Portland alcohol-related traffic fatalities likely increased during pandemic, officials say

Alcohol continues to be a major factor in deadly traffic crashes in Portland, according to the city’s transportation bureau.

In a press release Friday, the bureau said at least 43 people died in 2020 and 2021 from crashes in which police believe alcohol may have been a factor. The transportation bureau said that number will likely increase as it finalizes crash data.

Nationally, alcohol-related crashes increased during the Covid-19 pandemic. Portland Bureau of Transportation spokesperson Dylan Rivera said Portland transportation officials expect to find a similar trend in Portland.

“It’ll take a couple of years for all that data to come through,” Rivera said. “But, anecdotally, we’re seeing more and more reports.”

An alleged DUI driver collided head-on with a person in another vehicle on Notheast Glisan Street near 152nd Avenue in December 2021, resulting in serious injuries.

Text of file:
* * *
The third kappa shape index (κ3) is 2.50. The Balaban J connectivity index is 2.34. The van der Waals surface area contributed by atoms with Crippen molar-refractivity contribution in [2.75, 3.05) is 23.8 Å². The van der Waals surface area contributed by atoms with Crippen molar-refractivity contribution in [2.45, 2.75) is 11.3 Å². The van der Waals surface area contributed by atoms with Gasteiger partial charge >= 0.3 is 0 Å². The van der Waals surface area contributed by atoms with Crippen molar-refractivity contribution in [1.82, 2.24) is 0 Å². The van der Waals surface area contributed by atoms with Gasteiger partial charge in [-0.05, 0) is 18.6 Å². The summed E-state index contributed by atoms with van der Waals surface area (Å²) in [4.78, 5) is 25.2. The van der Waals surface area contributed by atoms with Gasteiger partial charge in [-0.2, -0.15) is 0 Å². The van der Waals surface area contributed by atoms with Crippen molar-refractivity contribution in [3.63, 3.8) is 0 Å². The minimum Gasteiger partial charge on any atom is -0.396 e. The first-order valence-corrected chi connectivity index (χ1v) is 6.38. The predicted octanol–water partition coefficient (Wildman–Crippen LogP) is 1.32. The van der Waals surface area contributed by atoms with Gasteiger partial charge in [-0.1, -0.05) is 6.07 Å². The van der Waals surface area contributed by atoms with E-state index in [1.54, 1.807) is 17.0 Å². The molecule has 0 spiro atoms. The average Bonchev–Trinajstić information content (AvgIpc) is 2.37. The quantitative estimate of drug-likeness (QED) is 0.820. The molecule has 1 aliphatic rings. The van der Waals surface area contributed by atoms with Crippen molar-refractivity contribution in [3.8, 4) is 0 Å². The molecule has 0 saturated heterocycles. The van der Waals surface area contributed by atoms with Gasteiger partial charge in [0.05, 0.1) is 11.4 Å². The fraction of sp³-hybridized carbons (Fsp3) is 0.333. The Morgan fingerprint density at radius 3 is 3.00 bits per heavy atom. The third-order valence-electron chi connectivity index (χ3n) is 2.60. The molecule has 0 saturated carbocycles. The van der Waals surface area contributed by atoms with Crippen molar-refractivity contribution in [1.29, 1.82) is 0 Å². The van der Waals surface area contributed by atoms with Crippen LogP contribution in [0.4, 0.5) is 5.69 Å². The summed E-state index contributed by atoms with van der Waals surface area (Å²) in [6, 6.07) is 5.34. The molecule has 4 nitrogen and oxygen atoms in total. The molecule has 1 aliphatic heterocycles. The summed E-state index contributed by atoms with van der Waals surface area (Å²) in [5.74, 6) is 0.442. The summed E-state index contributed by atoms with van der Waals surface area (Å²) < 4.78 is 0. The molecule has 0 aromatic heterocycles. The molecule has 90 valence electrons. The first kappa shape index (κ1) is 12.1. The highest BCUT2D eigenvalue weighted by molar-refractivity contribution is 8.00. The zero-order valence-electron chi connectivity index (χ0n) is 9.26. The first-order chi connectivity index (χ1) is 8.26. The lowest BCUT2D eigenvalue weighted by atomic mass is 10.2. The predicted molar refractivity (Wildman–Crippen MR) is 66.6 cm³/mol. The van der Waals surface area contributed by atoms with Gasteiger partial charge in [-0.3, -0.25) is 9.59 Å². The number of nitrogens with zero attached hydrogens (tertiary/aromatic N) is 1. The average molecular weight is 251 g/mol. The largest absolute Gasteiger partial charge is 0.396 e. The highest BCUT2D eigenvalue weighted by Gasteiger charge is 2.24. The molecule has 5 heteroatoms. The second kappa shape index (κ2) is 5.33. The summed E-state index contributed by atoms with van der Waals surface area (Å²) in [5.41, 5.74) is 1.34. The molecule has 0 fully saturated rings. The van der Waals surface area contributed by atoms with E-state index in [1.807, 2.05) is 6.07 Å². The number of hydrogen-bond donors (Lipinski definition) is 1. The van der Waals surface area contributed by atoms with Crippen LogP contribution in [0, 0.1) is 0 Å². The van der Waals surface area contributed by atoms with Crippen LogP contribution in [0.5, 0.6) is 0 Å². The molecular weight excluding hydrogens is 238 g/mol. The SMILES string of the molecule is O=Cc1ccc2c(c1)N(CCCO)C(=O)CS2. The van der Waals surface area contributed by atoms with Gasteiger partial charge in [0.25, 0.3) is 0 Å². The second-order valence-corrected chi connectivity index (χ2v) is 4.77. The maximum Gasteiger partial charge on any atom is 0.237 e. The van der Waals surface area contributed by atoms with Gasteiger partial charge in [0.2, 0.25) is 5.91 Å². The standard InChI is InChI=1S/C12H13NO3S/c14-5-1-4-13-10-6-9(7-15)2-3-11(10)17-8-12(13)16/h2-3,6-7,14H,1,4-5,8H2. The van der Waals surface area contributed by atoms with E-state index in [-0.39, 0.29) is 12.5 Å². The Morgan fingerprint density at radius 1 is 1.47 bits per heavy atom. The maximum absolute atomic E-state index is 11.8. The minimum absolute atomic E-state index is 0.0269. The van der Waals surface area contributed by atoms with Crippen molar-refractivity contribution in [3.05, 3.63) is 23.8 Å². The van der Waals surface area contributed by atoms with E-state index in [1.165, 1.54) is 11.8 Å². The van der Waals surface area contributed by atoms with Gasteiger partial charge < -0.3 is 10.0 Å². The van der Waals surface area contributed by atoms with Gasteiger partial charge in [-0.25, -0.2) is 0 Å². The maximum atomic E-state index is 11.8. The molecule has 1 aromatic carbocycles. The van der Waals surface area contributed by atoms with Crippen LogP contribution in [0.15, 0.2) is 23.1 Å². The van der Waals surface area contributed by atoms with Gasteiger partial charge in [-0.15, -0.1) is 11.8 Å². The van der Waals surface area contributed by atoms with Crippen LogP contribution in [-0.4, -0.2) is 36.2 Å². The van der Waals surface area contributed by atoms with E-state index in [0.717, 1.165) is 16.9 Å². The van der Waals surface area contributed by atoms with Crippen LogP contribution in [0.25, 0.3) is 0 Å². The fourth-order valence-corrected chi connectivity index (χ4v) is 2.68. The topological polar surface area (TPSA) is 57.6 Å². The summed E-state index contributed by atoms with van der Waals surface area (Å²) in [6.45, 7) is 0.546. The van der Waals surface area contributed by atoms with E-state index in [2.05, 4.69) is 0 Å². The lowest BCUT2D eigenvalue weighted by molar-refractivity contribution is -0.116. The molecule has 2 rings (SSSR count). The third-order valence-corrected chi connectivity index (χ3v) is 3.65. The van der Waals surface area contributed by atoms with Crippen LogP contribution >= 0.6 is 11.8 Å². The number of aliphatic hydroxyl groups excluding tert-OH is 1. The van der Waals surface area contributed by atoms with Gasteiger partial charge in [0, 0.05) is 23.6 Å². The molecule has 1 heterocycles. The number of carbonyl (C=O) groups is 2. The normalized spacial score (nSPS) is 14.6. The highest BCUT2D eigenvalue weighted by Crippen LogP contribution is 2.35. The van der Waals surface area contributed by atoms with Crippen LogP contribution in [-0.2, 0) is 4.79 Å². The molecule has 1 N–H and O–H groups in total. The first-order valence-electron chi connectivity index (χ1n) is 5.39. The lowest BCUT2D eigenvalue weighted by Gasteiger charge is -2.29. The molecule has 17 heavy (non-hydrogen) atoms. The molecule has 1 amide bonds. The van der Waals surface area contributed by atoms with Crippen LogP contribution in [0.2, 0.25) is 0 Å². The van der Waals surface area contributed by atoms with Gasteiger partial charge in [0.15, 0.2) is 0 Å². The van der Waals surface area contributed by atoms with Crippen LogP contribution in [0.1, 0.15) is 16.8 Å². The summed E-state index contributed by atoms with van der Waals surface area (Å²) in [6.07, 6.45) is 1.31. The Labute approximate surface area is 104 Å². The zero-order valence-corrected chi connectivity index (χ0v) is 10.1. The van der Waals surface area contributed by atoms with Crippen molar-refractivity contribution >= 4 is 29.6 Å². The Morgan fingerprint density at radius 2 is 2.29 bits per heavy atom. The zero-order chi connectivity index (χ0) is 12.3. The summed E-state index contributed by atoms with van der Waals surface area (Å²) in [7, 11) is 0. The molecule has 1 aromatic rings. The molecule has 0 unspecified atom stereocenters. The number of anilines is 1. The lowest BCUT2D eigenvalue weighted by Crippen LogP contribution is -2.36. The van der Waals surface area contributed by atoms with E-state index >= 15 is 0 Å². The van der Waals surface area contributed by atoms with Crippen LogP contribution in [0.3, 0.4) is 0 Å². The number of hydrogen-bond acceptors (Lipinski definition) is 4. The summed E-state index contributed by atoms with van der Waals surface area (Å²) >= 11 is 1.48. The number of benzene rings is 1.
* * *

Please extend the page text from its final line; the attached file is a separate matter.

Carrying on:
More than a third of Portland traffic deaths from 2015 to 2019 involved alcohol. An additional 198 people suffered serious injuries, including brain damage and paralysis, due to alcohol-related crashes during the same period.

“The high number of traffic fatalities we had in 2021 and the high rate of traffic crashes we’ve seen during the pandemic has really caught a lot of people’s attention,” Rivera said. “We want folks to know that you don’t have to wait for a big-city infrastructure project to redesign a road to make it safer. There are things we can all do today to make our roads safer for everyone and help everyone get home safely. And one of those is to avoid drinking and driving and help other people avoid drinking and driving.”

Drinking and driving sharply increases the risk of killing or seriously injuring yourself or others. Even a small amount of alcohol can affect a person’s driving ability. Nationally, about 1,775 people died in alcohol-related crashes in 2019 where a driver had a blood alcohol content of 0.01% to 0.07%, according to a report from the National Highway Traffic Safety Administration.

Oregon has a blood alcohol content limit of 0.08%, but people can still face charges if they fail sobriety tests. In 2019, Oregon legislators considered but did not pass a bill to lower Oregon’s legal limit to 0.05%.

Rivera said people should avoid driving after drinking even just one drink.

Source: OPB

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